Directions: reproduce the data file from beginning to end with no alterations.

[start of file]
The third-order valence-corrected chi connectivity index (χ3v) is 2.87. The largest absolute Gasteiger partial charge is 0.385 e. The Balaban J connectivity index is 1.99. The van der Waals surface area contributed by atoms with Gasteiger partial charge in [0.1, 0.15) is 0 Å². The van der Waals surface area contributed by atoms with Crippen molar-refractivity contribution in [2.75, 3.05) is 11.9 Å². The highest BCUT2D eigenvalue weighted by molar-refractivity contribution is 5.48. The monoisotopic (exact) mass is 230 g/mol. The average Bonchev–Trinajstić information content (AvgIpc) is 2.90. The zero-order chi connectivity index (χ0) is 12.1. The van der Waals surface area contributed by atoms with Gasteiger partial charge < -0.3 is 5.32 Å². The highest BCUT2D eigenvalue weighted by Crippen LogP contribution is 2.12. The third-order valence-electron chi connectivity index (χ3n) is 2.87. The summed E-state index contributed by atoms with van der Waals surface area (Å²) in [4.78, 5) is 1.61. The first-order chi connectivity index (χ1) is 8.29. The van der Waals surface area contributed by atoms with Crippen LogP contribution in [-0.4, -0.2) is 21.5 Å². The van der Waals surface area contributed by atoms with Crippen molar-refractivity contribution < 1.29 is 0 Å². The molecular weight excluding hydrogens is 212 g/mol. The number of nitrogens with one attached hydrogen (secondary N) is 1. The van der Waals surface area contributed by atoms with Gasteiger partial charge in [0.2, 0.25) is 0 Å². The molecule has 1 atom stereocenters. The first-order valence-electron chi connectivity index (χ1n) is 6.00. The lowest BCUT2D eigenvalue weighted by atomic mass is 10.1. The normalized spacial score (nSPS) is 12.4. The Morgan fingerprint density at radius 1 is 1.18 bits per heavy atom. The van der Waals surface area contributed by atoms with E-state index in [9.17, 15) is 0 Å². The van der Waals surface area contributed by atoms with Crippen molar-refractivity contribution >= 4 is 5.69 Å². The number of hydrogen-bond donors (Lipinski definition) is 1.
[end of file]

The third-order valence-corrected chi connectivity index (χ3v) is 2.87. The largest absolute Gasteiger partial charge is 0.385 e. The Balaban J connectivity index is 1.99. The van der Waals surface area contributed by atoms with Gasteiger partial charge in [0.1, 0.15) is 0 Å². The van der Waals surface area contributed by atoms with Crippen molar-refractivity contribution in [2.75, 3.05) is 11.9 Å². The highest BCUT2D eigenvalue weighted by molar-refractivity contribution is 5.48. The monoisotopic (exact) mass is 230 g/mol. The average Bonchev–Trinajstić information content (AvgIpc) is 2.90. The zero-order chi connectivity index (χ0) is 12.1. The van der Waals surface area contributed by atoms with Gasteiger partial charge < -0.3 is 5.32 Å². The highest BCUT2D eigenvalue weighted by Crippen LogP contribution is 2.12. The third-order valence-electron chi connectivity index (χ3n) is 2.87. The summed E-state index contributed by atoms with van der Waals surface area (Å²) in [4.78, 5) is 1.61. The first-order chi connectivity index (χ1) is 8.29. The van der Waals surface area contributed by atoms with Crippen LogP contribution in [-0.4, -0.2) is 21.5 Å². The van der Waals surface area contributed by atoms with Crippen molar-refractivity contribution < 1.29 is 0 Å². The molecular weight excluding hydrogens is 212 g/mol. The number of nitrogens with one attached hydrogen (secondary N) is 1. The van der Waals surface area contributed by atoms with Gasteiger partial charge in [0.2, 0.25) is 0 Å². The molecule has 1 atom stereocenters. The first-order valence-electron chi connectivity index (χ1n) is 6.00. The lowest BCUT2D eigenvalue weighted by atomic mass is 10.1. The normalized spacial score (nSPS) is 12.4. The Morgan fingerprint density at radius 1 is 1.18 bits per heavy atom. The van der Waals surface area contributed by atoms with E-state index in [9.17, 15) is 0 Å². The van der Waals surface area contributed by atoms with Crippen molar-refractivity contribution >= 4 is 5.69 Å². The number of hydrogen-bond donors (Lipinski definition) is 1.